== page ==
And America wonders when they try to spout that they are a democracy with due process laws that people in EVERY part of the world point at your Star Chamber/Kangaroo Court (Call it a Grand jury if you will) and laugh hilariously!
It's also why Grand Jury indictments from The USA hold no weight in English Rule law countries
No defamation is an absolutely different beast then "right of reputation".
The right of reputation is specifically designed to bypass defamation defenses so that people cannot voice there opinions or present factual evidence of proven past events that the person did and does not want anyone to remember. It's a tool to rewrite history for those who have the wherewithal (money, power, influence) and cannot stand that the peons now have a platform to remember things by.
It is NOT about defamation and has no bearing on the histrionics of defamation actions.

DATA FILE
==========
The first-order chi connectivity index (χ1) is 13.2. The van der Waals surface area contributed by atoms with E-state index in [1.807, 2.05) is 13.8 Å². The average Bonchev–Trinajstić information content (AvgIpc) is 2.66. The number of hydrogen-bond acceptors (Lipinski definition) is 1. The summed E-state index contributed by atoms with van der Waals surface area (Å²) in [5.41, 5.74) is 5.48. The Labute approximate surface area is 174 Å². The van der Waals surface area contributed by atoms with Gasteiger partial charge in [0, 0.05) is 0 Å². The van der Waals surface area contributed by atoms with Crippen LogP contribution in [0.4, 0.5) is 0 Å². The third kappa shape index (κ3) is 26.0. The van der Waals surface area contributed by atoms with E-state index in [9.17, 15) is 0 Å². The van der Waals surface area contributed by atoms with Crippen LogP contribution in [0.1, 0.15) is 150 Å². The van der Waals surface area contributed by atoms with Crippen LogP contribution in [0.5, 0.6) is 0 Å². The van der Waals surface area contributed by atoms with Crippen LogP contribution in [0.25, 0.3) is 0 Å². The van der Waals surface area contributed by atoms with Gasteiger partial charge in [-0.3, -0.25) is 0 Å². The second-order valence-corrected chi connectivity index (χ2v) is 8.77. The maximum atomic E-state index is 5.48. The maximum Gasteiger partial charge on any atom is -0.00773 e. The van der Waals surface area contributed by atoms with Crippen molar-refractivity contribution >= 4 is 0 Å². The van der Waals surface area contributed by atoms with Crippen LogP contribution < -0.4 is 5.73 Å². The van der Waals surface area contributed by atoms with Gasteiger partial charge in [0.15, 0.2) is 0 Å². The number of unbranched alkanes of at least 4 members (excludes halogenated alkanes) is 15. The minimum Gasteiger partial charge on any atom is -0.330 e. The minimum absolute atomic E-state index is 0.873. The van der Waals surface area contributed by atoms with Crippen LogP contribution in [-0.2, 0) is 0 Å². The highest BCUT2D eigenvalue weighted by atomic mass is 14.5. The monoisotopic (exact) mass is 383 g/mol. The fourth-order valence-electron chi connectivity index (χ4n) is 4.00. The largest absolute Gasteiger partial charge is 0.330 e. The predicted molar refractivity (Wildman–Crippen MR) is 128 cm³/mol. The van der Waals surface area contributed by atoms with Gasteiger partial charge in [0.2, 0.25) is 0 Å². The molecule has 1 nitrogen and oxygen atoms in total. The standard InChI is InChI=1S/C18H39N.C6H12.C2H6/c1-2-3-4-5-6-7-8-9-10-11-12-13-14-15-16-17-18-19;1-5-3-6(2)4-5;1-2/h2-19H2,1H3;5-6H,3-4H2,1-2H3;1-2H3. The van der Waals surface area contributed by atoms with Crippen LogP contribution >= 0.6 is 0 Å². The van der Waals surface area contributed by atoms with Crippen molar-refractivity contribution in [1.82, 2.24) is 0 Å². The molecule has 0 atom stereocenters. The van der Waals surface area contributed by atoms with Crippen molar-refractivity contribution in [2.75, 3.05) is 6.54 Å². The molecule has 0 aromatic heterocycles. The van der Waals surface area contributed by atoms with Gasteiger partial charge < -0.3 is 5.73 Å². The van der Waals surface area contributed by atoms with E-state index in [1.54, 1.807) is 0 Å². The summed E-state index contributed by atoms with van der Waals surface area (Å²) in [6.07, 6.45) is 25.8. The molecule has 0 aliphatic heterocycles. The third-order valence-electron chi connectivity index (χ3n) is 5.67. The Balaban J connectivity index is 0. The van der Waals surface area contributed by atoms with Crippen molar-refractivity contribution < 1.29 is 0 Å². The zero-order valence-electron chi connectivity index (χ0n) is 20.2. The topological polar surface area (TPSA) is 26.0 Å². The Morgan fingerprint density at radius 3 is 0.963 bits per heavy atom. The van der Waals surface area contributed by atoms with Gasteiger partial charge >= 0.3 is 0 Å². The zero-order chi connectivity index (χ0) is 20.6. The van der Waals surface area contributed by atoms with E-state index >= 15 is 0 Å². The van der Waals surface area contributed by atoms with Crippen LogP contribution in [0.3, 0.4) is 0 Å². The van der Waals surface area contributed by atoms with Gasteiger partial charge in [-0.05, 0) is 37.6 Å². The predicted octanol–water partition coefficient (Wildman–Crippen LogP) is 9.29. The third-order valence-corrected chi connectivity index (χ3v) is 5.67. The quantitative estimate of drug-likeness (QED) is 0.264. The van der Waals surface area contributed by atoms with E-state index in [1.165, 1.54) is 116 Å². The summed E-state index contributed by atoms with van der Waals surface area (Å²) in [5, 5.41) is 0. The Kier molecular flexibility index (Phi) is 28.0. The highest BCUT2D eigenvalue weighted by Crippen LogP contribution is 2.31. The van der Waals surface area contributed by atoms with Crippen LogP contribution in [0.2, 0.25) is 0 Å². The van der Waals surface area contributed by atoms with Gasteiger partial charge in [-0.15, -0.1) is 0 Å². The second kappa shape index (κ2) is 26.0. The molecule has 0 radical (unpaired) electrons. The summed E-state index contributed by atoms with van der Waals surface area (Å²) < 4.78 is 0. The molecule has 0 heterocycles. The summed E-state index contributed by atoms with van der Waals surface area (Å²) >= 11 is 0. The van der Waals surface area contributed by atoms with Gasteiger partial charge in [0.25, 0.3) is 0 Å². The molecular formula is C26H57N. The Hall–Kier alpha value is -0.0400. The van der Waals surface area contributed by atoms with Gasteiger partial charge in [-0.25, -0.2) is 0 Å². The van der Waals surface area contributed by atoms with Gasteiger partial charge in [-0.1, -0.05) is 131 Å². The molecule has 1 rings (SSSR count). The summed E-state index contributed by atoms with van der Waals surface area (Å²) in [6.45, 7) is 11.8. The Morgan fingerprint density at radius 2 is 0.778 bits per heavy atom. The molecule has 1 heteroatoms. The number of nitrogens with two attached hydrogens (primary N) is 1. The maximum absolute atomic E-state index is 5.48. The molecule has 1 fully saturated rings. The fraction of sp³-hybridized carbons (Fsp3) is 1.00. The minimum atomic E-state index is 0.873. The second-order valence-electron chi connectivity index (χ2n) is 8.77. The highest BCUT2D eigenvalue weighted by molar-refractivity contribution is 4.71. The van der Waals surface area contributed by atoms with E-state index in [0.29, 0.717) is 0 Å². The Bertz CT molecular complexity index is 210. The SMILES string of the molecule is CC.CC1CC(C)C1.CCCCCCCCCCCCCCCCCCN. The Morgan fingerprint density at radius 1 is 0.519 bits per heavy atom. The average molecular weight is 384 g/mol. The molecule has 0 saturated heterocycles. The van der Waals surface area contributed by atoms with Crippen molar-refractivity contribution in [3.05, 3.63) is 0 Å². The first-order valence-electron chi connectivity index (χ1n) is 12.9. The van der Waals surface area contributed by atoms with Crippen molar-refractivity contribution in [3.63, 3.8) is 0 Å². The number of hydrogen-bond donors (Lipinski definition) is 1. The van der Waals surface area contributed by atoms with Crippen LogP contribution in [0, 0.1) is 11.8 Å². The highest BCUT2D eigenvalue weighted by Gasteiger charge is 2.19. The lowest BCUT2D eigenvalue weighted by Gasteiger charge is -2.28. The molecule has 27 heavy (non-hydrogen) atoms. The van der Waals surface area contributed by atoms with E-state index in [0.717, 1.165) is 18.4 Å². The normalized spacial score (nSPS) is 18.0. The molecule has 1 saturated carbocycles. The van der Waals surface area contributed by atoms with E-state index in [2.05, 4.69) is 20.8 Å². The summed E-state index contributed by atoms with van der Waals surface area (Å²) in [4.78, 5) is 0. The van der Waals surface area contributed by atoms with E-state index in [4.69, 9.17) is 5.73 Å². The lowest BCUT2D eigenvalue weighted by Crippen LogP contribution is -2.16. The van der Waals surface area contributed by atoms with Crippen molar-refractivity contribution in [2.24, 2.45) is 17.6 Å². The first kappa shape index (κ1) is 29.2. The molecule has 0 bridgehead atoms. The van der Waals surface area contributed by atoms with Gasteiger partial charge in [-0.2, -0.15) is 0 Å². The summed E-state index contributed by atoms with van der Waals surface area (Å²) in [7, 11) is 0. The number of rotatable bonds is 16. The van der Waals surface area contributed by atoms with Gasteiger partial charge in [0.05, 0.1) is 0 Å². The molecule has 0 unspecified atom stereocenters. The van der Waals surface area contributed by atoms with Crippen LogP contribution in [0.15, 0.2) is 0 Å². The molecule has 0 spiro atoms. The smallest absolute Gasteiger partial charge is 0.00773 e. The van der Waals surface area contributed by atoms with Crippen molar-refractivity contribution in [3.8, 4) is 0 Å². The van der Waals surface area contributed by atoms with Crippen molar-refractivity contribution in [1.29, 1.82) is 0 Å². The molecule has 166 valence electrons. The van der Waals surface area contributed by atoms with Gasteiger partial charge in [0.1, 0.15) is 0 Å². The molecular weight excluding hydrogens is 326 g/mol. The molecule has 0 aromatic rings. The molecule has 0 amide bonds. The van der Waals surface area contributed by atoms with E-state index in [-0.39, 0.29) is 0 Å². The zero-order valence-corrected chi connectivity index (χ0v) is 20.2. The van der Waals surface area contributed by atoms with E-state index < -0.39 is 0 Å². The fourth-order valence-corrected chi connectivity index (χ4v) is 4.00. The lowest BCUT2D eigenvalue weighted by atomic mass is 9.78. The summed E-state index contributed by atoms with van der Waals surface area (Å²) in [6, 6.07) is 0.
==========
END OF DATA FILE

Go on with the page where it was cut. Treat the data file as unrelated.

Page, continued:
Wow you can cut&paste but cannot read the actual tl;dr summary at the top of the article (under the title and above the byline) that Glyn writes.
The ruling is likely to be influential on EU courts' thinking in future.
It seems you have no idea how courts are influenced by other court decisions, especially a decision by a major court like this both in the EU, US, Oceania etc. And like most people who stick there heads in the sand you are cherry picking your quotes.
PS: I'm Aussie so calling me US-Centric want wash either.
The Bill is ONLY in it's first reading and this is a report by the senate committee on recommendations. In fact the Copyright industry is NOT happy in the recommendations that the Senate has requested, namely: